They had the cash, but needed more class ... Those excluded from New York’s smart set took their revenge by buying a title, reasoning that if you were barred from American society then you would jolly well up sticks and marry into the impoverished but landed English aristocracy ... The transaction was simple. American heiresses traded money for social position. However, de Courcy argues with conviction that it wasn’t simply about money. Englishmen found the dollar princesses irresistible and were drawn to their vitality, social ease and lack of stuffiness.
In The Husband Hunters, Anne de Courcy’s latest social history ... With the economy lagging in the second half of the 19th century, these men lacked the ready funds to match their exalted status and maintain their grand estates — and since going into business simply was not done, it’s not as if they could go out and earn a fortune. To maintain their lifestyles, they needed to marry one. Enter the Americans. The United States in the Gilded Age was awash in nouveau riche families eager for establishment recognition. Marry a daughter off to an earl, et voilà: instant cachet that even the most horrendous New York snobs could not deny, given their enchantment with nobility ... The Husband Hunters is a forthrightly feminist history. De Courcy takes seriously the lives of the women she writes about, who surprisingly include the brave and remarkably savvy American suffragist Victoria Woodhull.
De Courcy documents the exhaustive efforts undertaken by wealthy nineteenth-century American mothers to secure titled British husbands for their hapless daughters ... Stories abound about American mamas who sacrificed their offspring to ensure entrance into the inner circles of New York society and invitations to posh summer affairs at Newport. Vanderbilts, Astors, Churchills, Marlboroughs; diamonds, tiaras, yachts, mansions; all are documented in glorious detail and should satisfy those readers with insatiable thirst for all things peerage.
...[a] fascinating new book ... De Courcy is a very practiced hand at this sort of thing; her earlier books, including The Viceroy's Daughters and Debs at War, likewise sort through piles of secondary sources in order to produce a string of perfect evocative anecdotes and a solid backdrop of an era ... De Courcy captures a great deal of the sad romance and sharp wit of that era in these pages.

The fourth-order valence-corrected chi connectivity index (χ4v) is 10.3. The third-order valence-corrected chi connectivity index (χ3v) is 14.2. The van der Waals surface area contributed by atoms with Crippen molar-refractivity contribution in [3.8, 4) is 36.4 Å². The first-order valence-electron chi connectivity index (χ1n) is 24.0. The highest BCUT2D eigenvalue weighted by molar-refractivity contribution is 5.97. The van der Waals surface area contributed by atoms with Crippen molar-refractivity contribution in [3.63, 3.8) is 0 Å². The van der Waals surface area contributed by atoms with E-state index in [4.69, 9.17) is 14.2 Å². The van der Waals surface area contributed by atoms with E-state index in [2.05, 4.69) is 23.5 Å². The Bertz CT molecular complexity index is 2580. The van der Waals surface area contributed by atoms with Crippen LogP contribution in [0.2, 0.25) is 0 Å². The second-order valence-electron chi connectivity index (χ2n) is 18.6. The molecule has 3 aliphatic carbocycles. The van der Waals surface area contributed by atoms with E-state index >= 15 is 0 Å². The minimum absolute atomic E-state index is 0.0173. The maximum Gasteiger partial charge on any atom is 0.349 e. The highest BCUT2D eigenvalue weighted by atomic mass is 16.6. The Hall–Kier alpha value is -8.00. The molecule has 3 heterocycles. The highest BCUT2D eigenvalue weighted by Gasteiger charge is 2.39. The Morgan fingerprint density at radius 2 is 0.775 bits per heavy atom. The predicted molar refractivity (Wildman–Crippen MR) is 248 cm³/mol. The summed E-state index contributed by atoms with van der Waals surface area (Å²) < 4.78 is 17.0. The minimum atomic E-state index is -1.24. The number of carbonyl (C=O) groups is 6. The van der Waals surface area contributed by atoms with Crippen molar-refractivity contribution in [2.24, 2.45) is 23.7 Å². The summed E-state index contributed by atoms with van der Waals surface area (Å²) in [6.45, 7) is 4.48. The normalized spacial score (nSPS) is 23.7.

The Husband Hunters, Anne de Courcy’s diverting new study of this phenomenon, is at its best when she’s exploring why [American heiresses married titled Europeans]. She makes a persuasive case that a prime driver in the American heiress exodus was escape from the savage competitiveness of Gilded Age society in the capital of status, New York ... The Husband Hunters has a lot to say about the young American women who married titles, but at heart it’s a wonderful study of monster mothers ... What impresses about de Courcy’s American imports is how efficiently they adapted their native skills to England’s resistant class structure ... De Courcy conjures it all with skill.
De Courcy brings the Victorian and Edwardian eras to life with her well-researched book, conveyed in an approachable prose style. Though the narrative’s central focus is the 454 American women who married into the British aristocracy between 1870 and 1914, the scope is far broader than just the ladies themselves ... In the 19th century, the right dress, jewels, upbringing, carriage, and conversation effectively demonstrated female power ... The author’s occasional repetition of details—e.g., the girls’ physical characteristics—is unnecessary, but the approachable narration and attention to detail make up for any deficiencies ... A highly readable social history that contains all of the juicy drama of a prime-time soap opera.
Journalist De Courcy delivers a fascinating but surface-skimming history of the wealthy young American women—novelist Edith Wharton called them the 'buccaneers'—who married titled Brits in the 19th century. De Courcy maintains that status-seeking mothers of nouveau riche families masterminded these transatlantic nuptials to break into the social circle of the wealthiest American families, an elite group known as the Knickerbockers. Arranging their daughters’ marriages to impoverished British aristocrats worked; the Knickerbockers, who respected titles, welcomed the brides, along with their families, into their ranks ... The stories of women like Virginia Bonynge, Maud Burke, and Cornelia Bradley Martin are ones of wealth and power, not romance.